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From Maurice Lucas <mslu...@taos-it.nl>
Subject Re: Tinurl being abused by spammers.. (leo/badcow)
Date Wed, 03 May 2006 07:29:36 GMT
On Tue, 2006-05-02 at 15:50 -0500, Igor Chudov wrote:
> On Tue, May 02, 2006 at 01:39:26PM -0700, List Mail User wrote:
> > >...
> > >For the last week, I feel like I should receive a paycheck from Geocities!
> > >All I've been doing is submitting damn redirect web pages. I even did some
> > >testing and found some sites listed in NANAS as far back as 5 days that were
> > >still active. 
> > >
> > >The source code for these pages use at most 3-4 different techniques. Not
> > >very hard to filter for on new pages. Hell, I think 100% of the redirected
> > >URLs were listed in URIBL black!! Every freaking morning I see more
> > >geocities redirects. Whatever they are doing, could be a lot better. 
> > >
> > >Checking on ones from Sunday, I see they are still running, even after being
> > >reported. At this rate, the geocities redirect are lasting longer then new
> > >domains.
> > >
> > >Chris Santerre
> > >SysAdmin and SARE/URIBL ninja
> > >http://www.uribl.com
> > >http://www.rulesemporium.com
> > >...
> > 
> > 	Even worse, they will close a site, then another site with exactly
> > identical content will appear (probably created at the same time).  To create
> > their own blacklist of already nuke'd sites seem pretty trivial.  And also
> > the use of Yahoo! sites for hosting spammer images, where the directories
> > under the root remain constant seems another easy case to have wiped out,
> > but they haven't.  In their favor, it seems that Yahoo! is now the second
> > largest source of child pornography in the world, down from #1 because so
> > many of the sites are now hosted on zombies (but often advertised via sites
> > on Geocities that redirect to them).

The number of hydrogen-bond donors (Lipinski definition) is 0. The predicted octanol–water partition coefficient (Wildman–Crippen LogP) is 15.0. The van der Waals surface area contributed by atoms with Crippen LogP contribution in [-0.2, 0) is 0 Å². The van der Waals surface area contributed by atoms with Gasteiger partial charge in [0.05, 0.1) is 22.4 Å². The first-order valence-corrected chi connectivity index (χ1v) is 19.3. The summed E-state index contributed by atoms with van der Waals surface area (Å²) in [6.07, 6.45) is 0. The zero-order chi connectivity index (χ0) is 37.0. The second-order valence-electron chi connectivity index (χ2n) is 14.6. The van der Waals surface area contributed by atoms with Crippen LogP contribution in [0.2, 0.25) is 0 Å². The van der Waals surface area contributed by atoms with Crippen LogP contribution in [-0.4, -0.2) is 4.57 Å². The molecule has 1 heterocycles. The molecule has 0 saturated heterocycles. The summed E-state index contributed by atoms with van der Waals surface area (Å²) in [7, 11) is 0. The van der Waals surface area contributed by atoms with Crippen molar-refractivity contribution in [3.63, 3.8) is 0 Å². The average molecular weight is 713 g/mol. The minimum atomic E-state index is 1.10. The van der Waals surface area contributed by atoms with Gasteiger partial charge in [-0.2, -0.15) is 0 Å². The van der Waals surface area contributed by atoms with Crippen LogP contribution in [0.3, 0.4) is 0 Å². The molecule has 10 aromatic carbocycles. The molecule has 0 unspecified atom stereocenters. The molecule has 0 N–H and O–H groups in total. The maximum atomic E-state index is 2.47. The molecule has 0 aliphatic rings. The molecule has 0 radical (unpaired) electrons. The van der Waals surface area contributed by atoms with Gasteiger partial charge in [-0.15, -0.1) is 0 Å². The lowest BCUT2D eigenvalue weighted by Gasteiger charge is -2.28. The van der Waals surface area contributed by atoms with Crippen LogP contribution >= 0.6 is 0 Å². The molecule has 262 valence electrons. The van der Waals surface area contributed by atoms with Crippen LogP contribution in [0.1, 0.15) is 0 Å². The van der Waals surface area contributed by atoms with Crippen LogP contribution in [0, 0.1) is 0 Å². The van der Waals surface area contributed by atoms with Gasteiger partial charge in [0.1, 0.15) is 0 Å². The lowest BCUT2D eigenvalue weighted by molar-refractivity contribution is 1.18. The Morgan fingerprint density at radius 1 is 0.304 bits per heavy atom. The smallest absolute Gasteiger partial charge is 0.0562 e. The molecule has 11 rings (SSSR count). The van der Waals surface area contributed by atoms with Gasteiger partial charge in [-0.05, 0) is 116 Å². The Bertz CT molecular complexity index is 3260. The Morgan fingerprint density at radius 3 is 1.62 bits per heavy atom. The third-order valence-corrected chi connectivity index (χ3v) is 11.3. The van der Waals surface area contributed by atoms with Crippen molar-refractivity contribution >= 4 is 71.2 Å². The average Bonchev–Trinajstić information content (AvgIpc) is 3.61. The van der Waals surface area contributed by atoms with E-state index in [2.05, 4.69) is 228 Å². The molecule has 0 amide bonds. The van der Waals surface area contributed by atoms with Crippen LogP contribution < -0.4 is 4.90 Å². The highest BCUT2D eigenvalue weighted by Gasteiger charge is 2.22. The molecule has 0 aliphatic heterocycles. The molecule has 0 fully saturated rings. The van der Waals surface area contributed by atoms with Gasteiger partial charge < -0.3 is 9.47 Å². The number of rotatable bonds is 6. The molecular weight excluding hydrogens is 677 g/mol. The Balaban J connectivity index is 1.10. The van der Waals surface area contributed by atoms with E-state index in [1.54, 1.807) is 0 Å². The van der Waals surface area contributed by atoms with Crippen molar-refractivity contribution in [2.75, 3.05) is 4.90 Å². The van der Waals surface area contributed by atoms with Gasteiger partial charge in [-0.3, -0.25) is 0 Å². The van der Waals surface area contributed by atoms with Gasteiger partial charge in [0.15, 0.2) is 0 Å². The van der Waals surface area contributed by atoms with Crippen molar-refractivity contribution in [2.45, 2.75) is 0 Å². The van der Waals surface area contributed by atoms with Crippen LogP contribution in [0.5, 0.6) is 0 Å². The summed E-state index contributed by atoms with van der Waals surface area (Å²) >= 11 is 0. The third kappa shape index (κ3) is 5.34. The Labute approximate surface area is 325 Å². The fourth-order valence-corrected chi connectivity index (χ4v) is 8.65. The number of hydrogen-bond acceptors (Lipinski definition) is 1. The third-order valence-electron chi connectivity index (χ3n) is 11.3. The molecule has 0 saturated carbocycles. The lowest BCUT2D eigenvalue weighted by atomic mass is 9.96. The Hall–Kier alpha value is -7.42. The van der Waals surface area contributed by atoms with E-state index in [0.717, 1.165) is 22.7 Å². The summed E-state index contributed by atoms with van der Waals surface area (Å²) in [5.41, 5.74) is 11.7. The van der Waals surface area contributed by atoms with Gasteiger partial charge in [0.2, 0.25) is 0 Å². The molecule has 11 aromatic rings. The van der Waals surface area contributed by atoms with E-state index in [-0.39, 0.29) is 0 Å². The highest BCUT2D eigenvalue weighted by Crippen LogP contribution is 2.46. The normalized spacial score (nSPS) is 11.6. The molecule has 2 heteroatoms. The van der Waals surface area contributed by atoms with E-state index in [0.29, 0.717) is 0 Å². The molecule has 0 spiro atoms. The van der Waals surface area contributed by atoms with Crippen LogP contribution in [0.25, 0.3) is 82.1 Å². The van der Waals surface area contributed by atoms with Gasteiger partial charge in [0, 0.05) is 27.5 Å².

> 
> It is not so simple. I looked at the source code of these spammers'
> websites. They are made with very obfuscated javascript. Not very easy
> to recognize programmatically. A question remains open, why allow
> javascript on geocities, but that seems to be a business issue for
> them.
> 
> Still, that the pages stay up so long after they were spammed, is
> suggestive that they are not using spam traps. 
> 
> 
> I do not think that they could fully eliminate all spammy pages, but
> they can make themselves a very unattractive target for spammers. Just
> doing the following: 
> 
> 1) not allowing javascript
> 2) using intelligent filters on website URLs in links
> 3) using spam traps
> 4) Allowing craigslist style "this is spam" button, feeding item 2).
> 

5) cronjob a process which will download and check every website that is
changed and check the source for spam signs and the page which is
displayed. even plain old wget has this options to show the outputted
html.

My 5 cents: geocities gets enough money from displaying these sites and
have a name which will keep them from getting world wide blacklisted.
Now it is only on peoples local blacklist but I like the idea for a
world wide (URIBL, SURBL,...) blacklist entry.

Maybe a poll on the major blacklist sites could help. When could we
change "big and with a lot of good guys" into "big and with a lot of
good guys and to much bad guys, so sorry for the few good guys"



-- 
with kind regards,

Maurice Lucas
TAOS-IT


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